The latest Dyson digital motor: a power-dense brushless DC motor, utilizing a bonded magnet encased in a carbon fiber sleeve. It is one of the world's smallest and fully integrated 1400W motors. Using digital pulse technology, it accelerates from 0-92,000rpm in less than 0.7 seconds.

HEPA filters: The Dyson Airblade™ hand dryer passes washroom air through a HEPA filter which removes 99.97% of bacteria at 0.3 microns from the air used to dry hands.

James Dyson said:
"Using complex computer modelling Dyson engineers have developed a high performance digital motor. The Dyson digital motor self-adjusts 6,000 times a second to maintain optimum efficiency to create high velocity sheet of air that dries hands quickly and hygienically."

Dyson Airblade Tap hand dryer

The Dyson Airblade Tap hand dryer washes and dries hands with no need to leave the sink. Infrared sensors pinpoint hand positions and release water from the tap stem. Once hands are wet and drying is required, integrated circuitry computes the information and activates the latest Dyson digital motor, creating two high velocity sheets of air on the tap's branches. Unheated clean air is released to scrape water off hands, leaving them dry in 14 seconds.
Dyson Airblade V hand dryer

Dyson engineers have concentrated Airblade™ technology without compromising drying performance. The Dyson Airblade V hand dryer is 60% smaller than the original, yet dries hands fast. Two sheets of high velocity air angled at 115 degrees span the width of each hand, and scrape off water. Hands are dry in 12 seconds.

Dyson Airblade mk2 hand dryer

Dyson engineers have reengineered the Dyson Airblade™ hand dryer. Engineers removed 5.5 lbs of materials from the machine. It is HACCP approved for hygiene, so it is safe for use in the food and beverage industry.

Dyson digital motor:


• Dyson has over 100 engineers in its in-house motors team and has spent £100m researching and developing its digital motors over the past 15 years. Dyson continues to invest £10m a year into motor R&D.


• The latest Dyson digital motor cost £26.9 million to develop. It was the result of seven years development.


• Dyson digital motors are built in Dyson's high-tech £20m motor factory in Singapore. The West Park facility will produce 50,000 motors a week and covers an area of 36,000 square feet.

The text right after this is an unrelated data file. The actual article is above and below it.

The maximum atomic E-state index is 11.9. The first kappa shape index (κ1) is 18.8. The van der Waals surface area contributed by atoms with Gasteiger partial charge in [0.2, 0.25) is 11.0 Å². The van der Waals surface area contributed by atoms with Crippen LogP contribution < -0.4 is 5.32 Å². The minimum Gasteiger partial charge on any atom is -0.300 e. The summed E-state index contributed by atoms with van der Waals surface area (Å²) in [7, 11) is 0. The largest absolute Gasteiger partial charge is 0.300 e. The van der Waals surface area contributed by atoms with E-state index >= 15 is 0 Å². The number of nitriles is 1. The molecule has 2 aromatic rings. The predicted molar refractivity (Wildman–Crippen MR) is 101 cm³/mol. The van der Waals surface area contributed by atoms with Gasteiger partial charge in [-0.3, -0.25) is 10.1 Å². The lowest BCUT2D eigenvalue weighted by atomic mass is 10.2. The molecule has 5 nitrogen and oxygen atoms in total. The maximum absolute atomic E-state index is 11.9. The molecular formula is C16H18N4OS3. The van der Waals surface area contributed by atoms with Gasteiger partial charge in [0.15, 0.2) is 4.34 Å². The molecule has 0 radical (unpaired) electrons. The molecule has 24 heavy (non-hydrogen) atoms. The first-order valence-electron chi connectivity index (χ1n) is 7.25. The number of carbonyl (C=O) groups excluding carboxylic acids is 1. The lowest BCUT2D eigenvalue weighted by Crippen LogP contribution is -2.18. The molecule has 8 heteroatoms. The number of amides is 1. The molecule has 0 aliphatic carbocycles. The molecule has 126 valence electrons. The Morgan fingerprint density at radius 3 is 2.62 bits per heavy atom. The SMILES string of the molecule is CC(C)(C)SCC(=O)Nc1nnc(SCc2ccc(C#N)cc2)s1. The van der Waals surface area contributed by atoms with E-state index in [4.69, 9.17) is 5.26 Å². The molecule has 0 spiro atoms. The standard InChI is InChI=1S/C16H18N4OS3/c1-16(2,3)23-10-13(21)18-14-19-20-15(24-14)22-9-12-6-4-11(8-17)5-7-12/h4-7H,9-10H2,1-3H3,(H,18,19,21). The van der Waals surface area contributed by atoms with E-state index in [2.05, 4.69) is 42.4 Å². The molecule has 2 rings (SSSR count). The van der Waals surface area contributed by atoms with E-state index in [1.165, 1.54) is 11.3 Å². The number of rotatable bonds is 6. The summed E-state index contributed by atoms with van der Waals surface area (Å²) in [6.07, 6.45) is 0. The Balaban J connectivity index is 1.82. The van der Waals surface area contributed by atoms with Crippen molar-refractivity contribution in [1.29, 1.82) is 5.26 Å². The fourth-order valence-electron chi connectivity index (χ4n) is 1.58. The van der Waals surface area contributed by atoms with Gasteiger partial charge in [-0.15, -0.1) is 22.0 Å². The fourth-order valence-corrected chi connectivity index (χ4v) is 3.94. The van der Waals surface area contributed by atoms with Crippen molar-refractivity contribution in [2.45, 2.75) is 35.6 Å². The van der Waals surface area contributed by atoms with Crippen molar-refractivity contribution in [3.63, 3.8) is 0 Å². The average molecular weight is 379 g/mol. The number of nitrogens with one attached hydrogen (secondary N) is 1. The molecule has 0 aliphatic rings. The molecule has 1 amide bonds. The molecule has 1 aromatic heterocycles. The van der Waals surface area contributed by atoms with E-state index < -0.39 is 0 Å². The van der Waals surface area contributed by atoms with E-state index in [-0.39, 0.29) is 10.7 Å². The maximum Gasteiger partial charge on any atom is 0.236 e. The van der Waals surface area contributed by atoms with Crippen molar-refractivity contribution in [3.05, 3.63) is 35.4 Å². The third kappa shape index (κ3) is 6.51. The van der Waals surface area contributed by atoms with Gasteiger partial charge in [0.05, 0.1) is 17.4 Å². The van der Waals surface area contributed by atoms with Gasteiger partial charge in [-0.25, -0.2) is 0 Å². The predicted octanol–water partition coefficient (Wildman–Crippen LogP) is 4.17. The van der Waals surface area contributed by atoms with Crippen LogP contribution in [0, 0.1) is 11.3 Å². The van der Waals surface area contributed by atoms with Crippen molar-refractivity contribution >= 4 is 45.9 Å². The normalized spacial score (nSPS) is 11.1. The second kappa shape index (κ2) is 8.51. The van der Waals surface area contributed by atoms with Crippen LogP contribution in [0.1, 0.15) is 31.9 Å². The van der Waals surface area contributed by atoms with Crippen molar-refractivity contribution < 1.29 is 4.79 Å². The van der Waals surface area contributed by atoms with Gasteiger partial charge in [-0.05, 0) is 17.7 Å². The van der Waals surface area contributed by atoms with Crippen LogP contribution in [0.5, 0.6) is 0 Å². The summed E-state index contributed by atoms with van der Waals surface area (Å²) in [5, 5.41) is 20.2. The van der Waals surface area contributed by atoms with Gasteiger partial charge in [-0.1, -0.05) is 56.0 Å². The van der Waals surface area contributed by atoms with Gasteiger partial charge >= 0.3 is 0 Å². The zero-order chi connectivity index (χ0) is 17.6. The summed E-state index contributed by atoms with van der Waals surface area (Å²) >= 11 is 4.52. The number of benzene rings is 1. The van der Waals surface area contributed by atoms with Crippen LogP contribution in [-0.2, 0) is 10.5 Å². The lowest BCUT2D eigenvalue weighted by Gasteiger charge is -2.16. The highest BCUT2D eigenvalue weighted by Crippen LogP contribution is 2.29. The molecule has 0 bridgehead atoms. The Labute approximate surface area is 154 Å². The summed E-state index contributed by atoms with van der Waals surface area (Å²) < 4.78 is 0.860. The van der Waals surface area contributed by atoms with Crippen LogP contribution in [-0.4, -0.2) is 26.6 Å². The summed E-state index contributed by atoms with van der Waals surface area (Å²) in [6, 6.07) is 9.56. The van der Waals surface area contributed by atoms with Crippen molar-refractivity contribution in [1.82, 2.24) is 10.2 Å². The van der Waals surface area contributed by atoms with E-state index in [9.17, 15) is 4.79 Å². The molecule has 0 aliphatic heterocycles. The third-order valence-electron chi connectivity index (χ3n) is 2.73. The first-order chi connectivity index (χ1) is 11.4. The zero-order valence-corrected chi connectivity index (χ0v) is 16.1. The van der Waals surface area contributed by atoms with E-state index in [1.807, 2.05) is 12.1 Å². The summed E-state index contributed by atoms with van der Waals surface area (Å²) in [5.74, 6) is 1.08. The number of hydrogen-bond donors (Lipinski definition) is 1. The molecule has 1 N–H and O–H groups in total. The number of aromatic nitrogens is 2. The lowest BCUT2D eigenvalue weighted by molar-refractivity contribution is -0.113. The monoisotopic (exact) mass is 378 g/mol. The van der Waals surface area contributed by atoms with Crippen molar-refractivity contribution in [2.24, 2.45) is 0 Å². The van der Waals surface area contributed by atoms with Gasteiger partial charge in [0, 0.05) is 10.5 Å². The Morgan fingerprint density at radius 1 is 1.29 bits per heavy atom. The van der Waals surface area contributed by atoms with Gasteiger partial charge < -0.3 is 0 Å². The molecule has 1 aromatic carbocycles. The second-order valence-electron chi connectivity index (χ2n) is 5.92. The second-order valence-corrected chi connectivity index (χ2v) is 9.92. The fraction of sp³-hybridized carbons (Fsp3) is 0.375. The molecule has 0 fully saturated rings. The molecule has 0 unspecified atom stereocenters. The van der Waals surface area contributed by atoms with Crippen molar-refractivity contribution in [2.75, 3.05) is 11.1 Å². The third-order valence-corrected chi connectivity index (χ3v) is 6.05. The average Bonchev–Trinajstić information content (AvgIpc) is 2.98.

• In its lifetime the digital motor inside a Dyson Airblade™ hand dryer can move around 162,000 m3 of air, enough to fill 24 million balloons.

Research, Design and Development: Dyson's new Airblade™ hand dryers are the result of nearly three years' intensive R&D by a team of 125 Dyson engineers and an investment of £40m.

Robotic and people testing:


• The Dyson Airblade Tap hand dryer was subject to atmospheric testing and was exposed to over 230 PSI – enough to make a conventional tap explode. Conventional taps are typically tested at 30 PSI.


• Dyson engineers created over 3,300 prototypes for Dyson's new Airblade™ hand dryers and every component was subjected to hundreds of tests.


• Dyson's unforgiving test team was tasked with finding fault and weakness and paying attention to detail – they simulated washing hands 213 million times.

Patents: there are 110 patents and patents pending on Dyson Airblade hand dryers using Airblade™ technology, and the latest Dyson digital motor has another 100 patents and patents pending.


Variations: The Dyson Airblade Tap hand dryer comes in three varieties, for different washroom set-ups: wall mounted or counter top with a long or short stem.

Warranty: All Airblade™ hand dryers come with a 5 year warranty.
Running cost: The Dyson Airblade Tap hand dryer is able to dry 15 pairs of hands for the price of a single paper towel. The Dyson Airblade Tap hand dryer costs $48 a year to run.

Availability:
Pre-orders can be taken on Dyson's Airblade Tap hand dryer beginning February 5, 2013. Pre-orders can be taken on Dyson's Airblade V and mk2 hand dryer from May 2013.